Demonic Toys Return in Its Best Installment Yet: Baby Oopsie (2021)
Title: Baby Oopsie
First Non-Festival Release: August 6, 2021 (Digital/Streaming Platforms)
Director: William Butler
Writer: William Butler
Runtime: 70 Minutes
Starring: Libbie Higgins, Justin Armistead, Marilyn Bass
Where to Watch: Check out where to find it here
Sybill Pittman (Libbie Higgins) lives with her widowed stepmother in her childhood home which they rent to make ends meet. While many people in her life treat her horribly, Sybil finds solace in the quiet love and companionship of her doll collection. That all changes when she is sent a package of a new doll: Baby Oopsie. With much love and care she manages to restore her to mint condition. This is a huge mistake. Unbeknownst to Sybill, Oopsie is one of several demonic toys that has been wreaking havoc on earth in the name of the devil and will go on a murderous spree to quench her thirst for blood.
A step up from a below average franchise, Baby Oopsie is a worthy spin-off but still doesn’t quite hit the mark.
What you see is what you get for the majority of Baby Oopsie. It is a spin-off of the Demonic Toys films, so one should set their expectations accordingly and not be surprised when they get a Full Moon picture. Set in Cleveland, this iteration brings the horror to viewers in a more grounded fashion. It’s very clear that the creators wanted a homier feel to the film which comes through in the form of location, setting, and cast. It feels surprisingly real for a movie about a homicidal baby doll.
The biggest surprise out of Baby Oopsie is the construction of its protagonist, Sybill. Admittedly, after watching the trailer one might expect Sybill to be played for laughs as if the audience were comprised of the many hateful villains in her life. Baby Oopsie has a surprisingly soft spot for Sybill and gives her a pretty solid character arc of coming into her own. Set back by past bouts with mental illness and subjected to the abuse of stepmother who cuts into her self-esteem, it would be easy for the filmmakers and actress Libbie Higgins to not take her seriously. Instead, we are treated to Sybill’s transformation from meek toadie to seduced mischief-maker to a hero. This does get retconned by the end ever so slightly, but this rings true for the preceding hour of the film.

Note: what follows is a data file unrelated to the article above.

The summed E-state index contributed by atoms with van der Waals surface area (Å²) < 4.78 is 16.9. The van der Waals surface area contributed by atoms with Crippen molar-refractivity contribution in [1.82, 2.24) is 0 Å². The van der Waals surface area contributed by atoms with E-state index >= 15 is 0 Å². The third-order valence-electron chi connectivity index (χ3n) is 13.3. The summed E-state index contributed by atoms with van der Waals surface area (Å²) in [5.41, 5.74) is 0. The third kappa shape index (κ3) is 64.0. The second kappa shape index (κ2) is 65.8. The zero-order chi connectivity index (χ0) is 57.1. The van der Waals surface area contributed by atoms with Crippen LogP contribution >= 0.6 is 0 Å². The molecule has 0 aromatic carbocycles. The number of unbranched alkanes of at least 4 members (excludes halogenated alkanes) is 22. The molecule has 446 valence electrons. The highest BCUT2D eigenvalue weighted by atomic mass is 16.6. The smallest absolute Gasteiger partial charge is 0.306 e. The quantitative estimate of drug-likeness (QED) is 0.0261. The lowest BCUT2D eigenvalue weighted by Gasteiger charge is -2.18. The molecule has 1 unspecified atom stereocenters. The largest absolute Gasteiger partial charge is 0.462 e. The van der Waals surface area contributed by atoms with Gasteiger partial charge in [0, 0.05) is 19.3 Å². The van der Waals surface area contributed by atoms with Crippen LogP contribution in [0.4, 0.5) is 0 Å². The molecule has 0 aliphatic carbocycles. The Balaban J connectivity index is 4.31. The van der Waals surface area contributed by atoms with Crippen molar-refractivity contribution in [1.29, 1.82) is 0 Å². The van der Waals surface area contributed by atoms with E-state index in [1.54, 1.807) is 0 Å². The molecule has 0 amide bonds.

While there is enough to commend in this effort, it’s not all sunshine and roses. Much of the tension in the film comes from Sybill’s decision to unleash Oopsie on her enemies after she agrees to join forces. These people are all cartoonishly villainous without a hint of nuance. Wicked widows, cruel bosses, and unruly neighborhood children are all targets of Oopsie’s reign of terror. Predictably, once the bodies run out, the “good” people in Sybill’s life must suffer. Trite and bland, it feels like a missed opportunity for an alternative form of character development for the evil doll or for Sybill.
On a technical level, it doesn’t do much either. It’s a very flat and boring watch. From the cinematography, special effects, and even the wardrobe, everything looks cheap. This could simply be a part of the aesthetic, but it’s fair to say that it could be more polished. It fits the mold of the Full Moon Pictures of yore.
I went into Baby Oopsie with the lowest of expectations and it truly surprised me by being a low budget curiosity with enough laughs to keep the audience interested. This type of campy horror film isn’t really my scene, but I can appreciate what the creators behind this film are doing for the inevitable Demonic Toys franchise reboot we will see down the road. Regardless of the intentions behind the project, it still feels unrefined and undercooked. Higgins’ charm and Sybill’s unexpected character arc gives Baby Oopsie more foundation than one might expect going into a movie about a killer baby doll resurrected from a relatively unknown 90s direct to video franchise. If this is your thing, you’ll find a lot to love here, if it’s not well maybe it’s best to just stay away.
Overall Score? 4/10